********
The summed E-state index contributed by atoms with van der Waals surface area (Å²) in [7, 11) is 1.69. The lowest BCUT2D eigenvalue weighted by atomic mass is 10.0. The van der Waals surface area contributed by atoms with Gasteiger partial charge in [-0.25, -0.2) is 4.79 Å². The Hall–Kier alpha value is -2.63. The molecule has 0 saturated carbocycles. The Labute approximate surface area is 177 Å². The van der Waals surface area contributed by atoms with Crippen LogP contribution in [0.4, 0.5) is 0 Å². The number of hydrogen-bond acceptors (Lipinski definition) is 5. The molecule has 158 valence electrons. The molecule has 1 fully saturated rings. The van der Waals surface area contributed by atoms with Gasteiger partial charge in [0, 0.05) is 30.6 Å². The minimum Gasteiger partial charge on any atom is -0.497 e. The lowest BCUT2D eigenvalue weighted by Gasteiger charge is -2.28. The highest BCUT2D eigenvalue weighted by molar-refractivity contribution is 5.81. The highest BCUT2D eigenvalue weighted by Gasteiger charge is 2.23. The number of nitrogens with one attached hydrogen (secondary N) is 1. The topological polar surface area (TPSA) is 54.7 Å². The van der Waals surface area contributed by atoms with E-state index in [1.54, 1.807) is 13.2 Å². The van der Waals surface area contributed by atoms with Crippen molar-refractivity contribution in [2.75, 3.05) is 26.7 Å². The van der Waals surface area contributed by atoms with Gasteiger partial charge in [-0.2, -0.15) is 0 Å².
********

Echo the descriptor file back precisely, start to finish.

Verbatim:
The summed E-state index contributed by atoms with van der Waals surface area (Å²) in [7, 11) is 1.69. The lowest BCUT2D eigenvalue weighted by atomic mass is 10.0. The van der Waals surface area contributed by atoms with Gasteiger partial charge in [-0.25, -0.2) is 4.79 Å². The Hall–Kier alpha value is -2.63. The molecule has 0 saturated carbocycles. The Labute approximate surface area is 177 Å². The van der Waals surface area contributed by atoms with Crippen LogP contribution in [0.4, 0.5) is 0 Å². The number of hydrogen-bond acceptors (Lipinski definition) is 5. The molecule has 158 valence electrons. The molecule has 1 fully saturated rings. The van der Waals surface area contributed by atoms with Gasteiger partial charge in [0, 0.05) is 30.6 Å². The minimum Gasteiger partial charge on any atom is -0.497 e. The lowest BCUT2D eigenvalue weighted by Gasteiger charge is -2.28. The highest BCUT2D eigenvalue weighted by molar-refractivity contribution is 5.81. The highest BCUT2D eigenvalue weighted by Gasteiger charge is 2.23. The number of nitrogens with one attached hydrogen (secondary N) is 1. The topological polar surface area (TPSA) is 54.7 Å². The van der Waals surface area contributed by atoms with E-state index in [1.54, 1.807) is 13.2 Å². The van der Waals surface area contributed by atoms with Crippen molar-refractivity contribution in [2.75, 3.05) is 26.7 Å². The van der Waals surface area contributed by atoms with Gasteiger partial charge in [-0.2, -0.15) is 0 Å².